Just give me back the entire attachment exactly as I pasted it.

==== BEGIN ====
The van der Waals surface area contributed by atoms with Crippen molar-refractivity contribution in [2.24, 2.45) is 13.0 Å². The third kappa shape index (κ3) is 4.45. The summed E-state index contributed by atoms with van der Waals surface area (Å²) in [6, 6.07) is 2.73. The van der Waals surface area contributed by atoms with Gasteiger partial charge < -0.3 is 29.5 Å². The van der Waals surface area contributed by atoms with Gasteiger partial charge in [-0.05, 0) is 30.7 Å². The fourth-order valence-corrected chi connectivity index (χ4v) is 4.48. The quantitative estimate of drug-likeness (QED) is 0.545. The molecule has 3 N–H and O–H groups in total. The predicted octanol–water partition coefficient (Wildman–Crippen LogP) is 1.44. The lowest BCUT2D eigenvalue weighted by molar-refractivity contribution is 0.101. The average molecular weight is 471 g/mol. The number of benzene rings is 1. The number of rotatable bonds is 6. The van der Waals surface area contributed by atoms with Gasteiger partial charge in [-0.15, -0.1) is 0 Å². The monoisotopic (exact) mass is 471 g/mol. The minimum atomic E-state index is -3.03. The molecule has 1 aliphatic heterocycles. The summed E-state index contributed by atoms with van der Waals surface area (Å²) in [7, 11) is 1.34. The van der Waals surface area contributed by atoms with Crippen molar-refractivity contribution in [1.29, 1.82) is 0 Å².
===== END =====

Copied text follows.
The van der Waals surface area contributed by atoms with Crippen molar-refractivity contribution in [2.24, 2.45) is 13.0 Å². The third kappa shape index (κ3) is 4.45. The summed E-state index contributed by atoms with van der Waals surface area (Å²) in [6, 6.07) is 2.73. The van der Waals surface area contributed by atoms with Gasteiger partial charge < -0.3 is 29.5 Å². The van der Waals surface area contributed by atoms with Gasteiger partial charge in [-0.05, 0) is 30.7 Å². The fourth-order valence-corrected chi connectivity index (χ4v) is 4.48. The quantitative estimate of drug-likeness (QED) is 0.545. The molecule has 3 N–H and O–H groups in total. The predicted octanol–water partition coefficient (Wildman–Crippen LogP) is 1.44. The lowest BCUT2D eigenvalue weighted by molar-refractivity contribution is 0.101. The average molecular weight is 471 g/mol. The number of benzene rings is 1. The number of rotatable bonds is 6. The van der Waals surface area contributed by atoms with Gasteiger partial charge in [-0.15, -0.1) is 0 Å². The monoisotopic (exact) mass is 471 g/mol. The minimum atomic E-state index is -3.03. The molecule has 1 aliphatic heterocycles. The summed E-state index contributed by atoms with van der Waals surface area (Å²) in [7, 11) is 1.34. The van der Waals surface area contributed by atoms with Crippen molar-refractivity contribution in [1.29, 1.82) is 0 Å².